Worst of all, the collapse of Saudi oil revenues threatens to exhaust the kingdom’s $700 billion in financial reserves within five years, according to an October estimate by the International Monetary Fund (as I discussed here). The House of Saud relies on subsidies to buy the loyalty of the vast majority of its subjects, and its reduced spending power is the biggest threat to its rule. Last week Riyadh cut subsidies for water, electricity and gasoline. The timing of the executions may be more than coincidence: the royal family’s capacity to buy popular support is eroding just as its regional security policy has fallen apart.
For decades, Riyadh has presented itself as an ally of the West and a force for stability in the region, while providing financial support for Wahhabi fundamentalism around the world. China has been the kingdom’s largest customer as well as a provider of sophisticated weapons, including surface-to-surface missiles. But China also has lost patience with the monarchy’s support for Wahhabi Islamists in China and bordering countries.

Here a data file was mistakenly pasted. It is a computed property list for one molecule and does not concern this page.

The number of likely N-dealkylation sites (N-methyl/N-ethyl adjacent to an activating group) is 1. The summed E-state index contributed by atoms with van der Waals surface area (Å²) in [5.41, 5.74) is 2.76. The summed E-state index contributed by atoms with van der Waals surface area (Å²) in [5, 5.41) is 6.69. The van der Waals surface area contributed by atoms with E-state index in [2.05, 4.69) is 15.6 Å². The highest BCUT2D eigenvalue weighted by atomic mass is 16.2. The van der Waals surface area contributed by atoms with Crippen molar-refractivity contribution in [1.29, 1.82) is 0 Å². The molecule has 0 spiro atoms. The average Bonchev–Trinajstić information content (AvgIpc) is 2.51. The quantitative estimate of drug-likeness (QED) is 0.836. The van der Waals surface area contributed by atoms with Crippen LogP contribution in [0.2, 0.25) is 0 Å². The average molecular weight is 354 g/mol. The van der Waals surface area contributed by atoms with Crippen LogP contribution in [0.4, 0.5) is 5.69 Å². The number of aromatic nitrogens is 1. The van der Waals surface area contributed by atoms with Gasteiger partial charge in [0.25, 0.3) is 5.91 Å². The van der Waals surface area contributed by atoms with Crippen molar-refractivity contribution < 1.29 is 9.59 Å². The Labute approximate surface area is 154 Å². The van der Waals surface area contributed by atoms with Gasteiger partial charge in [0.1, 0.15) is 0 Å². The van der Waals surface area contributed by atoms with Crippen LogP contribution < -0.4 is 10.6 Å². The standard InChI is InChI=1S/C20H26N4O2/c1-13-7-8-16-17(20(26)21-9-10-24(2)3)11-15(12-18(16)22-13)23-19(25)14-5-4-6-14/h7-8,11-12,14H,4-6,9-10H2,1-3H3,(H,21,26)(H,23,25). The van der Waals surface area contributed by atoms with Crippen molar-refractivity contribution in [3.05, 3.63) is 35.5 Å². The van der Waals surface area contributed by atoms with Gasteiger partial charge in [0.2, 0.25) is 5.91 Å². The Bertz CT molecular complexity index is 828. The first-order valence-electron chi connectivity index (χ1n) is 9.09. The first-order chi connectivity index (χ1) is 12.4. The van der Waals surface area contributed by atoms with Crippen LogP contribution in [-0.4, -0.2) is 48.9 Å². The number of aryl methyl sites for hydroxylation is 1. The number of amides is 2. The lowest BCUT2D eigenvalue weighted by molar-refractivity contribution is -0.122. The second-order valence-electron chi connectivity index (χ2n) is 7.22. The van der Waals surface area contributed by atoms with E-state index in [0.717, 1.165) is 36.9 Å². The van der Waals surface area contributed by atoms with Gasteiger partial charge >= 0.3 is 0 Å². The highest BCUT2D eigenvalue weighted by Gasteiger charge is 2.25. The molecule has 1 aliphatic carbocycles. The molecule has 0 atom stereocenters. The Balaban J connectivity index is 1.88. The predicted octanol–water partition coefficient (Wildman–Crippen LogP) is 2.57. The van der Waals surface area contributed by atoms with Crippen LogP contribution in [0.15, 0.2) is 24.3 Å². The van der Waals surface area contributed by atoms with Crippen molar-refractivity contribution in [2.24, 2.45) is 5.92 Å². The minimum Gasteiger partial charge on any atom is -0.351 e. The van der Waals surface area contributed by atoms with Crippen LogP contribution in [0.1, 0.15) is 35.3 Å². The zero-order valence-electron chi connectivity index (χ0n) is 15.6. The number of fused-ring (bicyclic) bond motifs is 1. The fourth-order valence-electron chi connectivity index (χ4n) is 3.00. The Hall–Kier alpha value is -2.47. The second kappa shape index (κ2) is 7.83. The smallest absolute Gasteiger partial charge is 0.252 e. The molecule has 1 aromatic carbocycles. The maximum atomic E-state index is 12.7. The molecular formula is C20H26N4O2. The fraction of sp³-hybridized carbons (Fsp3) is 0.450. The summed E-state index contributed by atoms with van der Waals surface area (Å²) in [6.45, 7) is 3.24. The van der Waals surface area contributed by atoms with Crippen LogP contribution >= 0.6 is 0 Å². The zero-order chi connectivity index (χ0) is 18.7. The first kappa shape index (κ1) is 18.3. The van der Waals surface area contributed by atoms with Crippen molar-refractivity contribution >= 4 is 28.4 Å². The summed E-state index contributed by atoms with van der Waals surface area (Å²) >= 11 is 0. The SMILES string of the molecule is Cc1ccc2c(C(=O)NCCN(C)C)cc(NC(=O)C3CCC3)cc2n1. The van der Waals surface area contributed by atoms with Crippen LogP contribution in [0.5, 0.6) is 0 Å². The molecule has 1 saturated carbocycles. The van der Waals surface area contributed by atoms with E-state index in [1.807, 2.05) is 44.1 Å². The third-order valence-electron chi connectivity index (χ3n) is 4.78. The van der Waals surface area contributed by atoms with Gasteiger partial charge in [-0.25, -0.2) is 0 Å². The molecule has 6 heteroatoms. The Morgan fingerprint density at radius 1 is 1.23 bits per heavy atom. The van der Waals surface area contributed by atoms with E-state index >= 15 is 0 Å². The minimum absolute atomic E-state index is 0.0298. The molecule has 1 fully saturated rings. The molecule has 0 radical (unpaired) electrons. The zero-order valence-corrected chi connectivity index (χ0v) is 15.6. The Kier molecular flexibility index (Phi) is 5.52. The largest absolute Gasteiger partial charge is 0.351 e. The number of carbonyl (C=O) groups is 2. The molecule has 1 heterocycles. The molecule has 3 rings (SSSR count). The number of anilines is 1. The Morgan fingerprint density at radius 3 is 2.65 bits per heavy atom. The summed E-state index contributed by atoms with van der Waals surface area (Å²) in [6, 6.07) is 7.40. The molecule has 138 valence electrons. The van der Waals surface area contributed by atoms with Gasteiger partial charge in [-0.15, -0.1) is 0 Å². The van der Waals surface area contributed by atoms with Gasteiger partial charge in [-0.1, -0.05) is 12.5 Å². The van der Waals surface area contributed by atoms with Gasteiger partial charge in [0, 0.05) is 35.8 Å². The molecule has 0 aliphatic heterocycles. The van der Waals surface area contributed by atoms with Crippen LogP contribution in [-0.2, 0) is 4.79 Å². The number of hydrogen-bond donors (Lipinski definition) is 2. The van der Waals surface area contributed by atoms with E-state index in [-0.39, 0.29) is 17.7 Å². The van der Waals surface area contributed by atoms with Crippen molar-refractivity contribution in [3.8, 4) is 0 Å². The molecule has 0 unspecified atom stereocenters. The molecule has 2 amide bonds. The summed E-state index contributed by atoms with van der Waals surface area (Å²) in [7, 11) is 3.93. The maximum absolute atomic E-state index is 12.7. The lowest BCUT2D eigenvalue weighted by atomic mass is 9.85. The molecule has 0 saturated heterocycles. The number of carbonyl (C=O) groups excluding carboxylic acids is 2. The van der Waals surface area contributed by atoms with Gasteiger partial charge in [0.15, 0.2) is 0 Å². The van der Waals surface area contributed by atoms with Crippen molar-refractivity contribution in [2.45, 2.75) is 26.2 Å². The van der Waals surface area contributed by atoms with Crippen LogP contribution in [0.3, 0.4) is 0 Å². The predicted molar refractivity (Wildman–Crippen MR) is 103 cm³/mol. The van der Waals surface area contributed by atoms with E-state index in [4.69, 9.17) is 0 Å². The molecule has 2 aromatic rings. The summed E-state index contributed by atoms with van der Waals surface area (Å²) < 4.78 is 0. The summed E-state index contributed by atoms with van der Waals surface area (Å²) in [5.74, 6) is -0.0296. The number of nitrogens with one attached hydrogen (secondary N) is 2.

According to a senior Chinese analyst, the Saudis are the main source of funding for Islamist madrassas in Western China, where the “East Turkistan Independence Movement” has launched several large-scale terror attacks. Although the Saudi government has reassured Beijing that it does not support the homegrown terrorists, it either can’t or won’t stop some members of the royal family from channeling funds to the local jihadis through informal financial channels. “Our biggest worry in the Middle East isn’t oil—it’s Saudi Arabia,” the analyst said.
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